O. J. Simpson was almost the Terminator

O.J Simpson and Arnold Swarzenegger.

O.J Simpson and Arnold Swarzenegger.

Published Aug 26, 2017


Hollywood filmmaker James Cameron has revealed Orion Pictures co-founder Mike Medavoy wanted O. J, Simpson to play the Terminator, the iconic screen role which eventually went to Arnold Schwarzenegger.

The 63-year-old director launched the acclaimed franchise in 1984 with Arnold Schwarzenegger cast in the iconic role as the killer T-800 cybernetic android sent from the future to murder Sarah Connor (Linda Hamilton), a part he has reprised numerous times and is famous for the "I'll be back" catchphrase.

But originally, Orion Pictures co-founder Mike Medavoy offered the part to now disgraced former NFL player and actor Simpson, who infamously was found not guilty of the murders of his ex-wife Nicole Brown Simpson and restaurant waiter Ron Goldman in 1995.

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It was Cameron who stopped the casting, pointing out it could alienate audiences to have an African American man play a character intent on murdering a white woman, even though it was a fictional story about a time-travelling cyborg.

Speaking to The Guardian newspaper, Cameron recalled: "Mike Medavoy at Orion called me up one night and said, 'I just went to this party and I got the movie cast!' Now, of course, every filmmaker loves to hear that some douche executive has cast your movie for you. And he said, 'OK, O. J. Simpson for the Terminator.' I was like, 'Hey Mike, Bad idea! You're going to have this black athlete chasing this white girl around LA with a fricking knife and a gun? We're not doing that.'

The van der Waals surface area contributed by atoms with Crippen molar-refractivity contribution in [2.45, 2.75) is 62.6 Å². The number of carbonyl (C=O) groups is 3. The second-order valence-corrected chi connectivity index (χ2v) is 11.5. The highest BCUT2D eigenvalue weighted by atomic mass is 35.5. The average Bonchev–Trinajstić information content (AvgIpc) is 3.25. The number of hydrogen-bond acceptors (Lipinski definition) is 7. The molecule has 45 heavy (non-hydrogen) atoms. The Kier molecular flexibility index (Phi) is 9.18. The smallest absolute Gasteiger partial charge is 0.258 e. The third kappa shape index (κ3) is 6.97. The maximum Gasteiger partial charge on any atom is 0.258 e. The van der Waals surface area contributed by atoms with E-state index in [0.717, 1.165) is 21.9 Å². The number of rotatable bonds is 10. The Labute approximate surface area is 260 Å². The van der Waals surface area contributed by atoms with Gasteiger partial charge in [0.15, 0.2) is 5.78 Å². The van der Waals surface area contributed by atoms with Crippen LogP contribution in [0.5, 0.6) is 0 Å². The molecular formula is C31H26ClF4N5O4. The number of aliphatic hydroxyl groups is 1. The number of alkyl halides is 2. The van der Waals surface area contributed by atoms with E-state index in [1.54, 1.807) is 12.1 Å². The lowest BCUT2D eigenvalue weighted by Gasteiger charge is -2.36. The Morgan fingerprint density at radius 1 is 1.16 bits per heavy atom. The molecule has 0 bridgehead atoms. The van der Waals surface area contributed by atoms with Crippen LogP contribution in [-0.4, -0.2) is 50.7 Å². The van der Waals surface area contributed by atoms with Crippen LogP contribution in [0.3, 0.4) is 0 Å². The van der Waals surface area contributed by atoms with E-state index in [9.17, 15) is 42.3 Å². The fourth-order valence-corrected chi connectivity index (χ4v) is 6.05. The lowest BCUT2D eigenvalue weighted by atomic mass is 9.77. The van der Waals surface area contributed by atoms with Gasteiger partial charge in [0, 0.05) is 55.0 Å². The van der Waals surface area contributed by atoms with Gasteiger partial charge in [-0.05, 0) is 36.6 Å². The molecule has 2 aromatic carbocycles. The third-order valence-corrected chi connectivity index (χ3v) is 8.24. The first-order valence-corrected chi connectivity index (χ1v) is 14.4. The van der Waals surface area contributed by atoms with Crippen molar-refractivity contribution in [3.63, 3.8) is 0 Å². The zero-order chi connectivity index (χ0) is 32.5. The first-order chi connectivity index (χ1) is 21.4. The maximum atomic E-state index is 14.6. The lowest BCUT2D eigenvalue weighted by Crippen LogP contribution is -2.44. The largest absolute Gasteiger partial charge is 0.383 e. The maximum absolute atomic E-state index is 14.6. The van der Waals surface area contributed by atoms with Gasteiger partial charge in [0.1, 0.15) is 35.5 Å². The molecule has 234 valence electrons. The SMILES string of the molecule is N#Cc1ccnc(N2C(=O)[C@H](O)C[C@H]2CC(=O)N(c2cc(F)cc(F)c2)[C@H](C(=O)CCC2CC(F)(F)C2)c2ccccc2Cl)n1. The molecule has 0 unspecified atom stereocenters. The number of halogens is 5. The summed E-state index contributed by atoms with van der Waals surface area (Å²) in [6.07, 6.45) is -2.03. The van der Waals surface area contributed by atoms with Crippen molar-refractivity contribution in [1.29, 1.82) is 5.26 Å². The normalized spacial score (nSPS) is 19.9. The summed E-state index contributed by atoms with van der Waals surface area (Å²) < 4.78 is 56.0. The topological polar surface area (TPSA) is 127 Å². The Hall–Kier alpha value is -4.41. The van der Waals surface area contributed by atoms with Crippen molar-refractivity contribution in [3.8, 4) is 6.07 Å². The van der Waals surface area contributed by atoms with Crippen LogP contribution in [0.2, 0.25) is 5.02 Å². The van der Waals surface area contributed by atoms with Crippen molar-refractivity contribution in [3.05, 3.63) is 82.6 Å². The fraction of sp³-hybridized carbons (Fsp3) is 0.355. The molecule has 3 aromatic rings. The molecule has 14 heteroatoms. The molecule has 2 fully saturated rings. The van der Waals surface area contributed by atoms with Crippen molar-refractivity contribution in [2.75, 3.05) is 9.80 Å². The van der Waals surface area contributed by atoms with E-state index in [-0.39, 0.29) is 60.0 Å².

"Which was fortunate, but also unfortunate in that life ended up imitating art there."

Famous for his work in the science-fiction genre, Cameron is currently making four sequels to his hit 2009 movie 'Avatar' and he admits what keeps him creatively interested is doing things that "haven't been done before".

The 'Aliens' filmmaker said: "I look for things that haven't been done. I like finding that gap between everything that hasn't been done and what I think can be done. Everything I've ever done has been based on that little gap: every expedition, every piece of robotics that we built, every camera system, the deep-ocean stuff - it all falls onto that same pattern."

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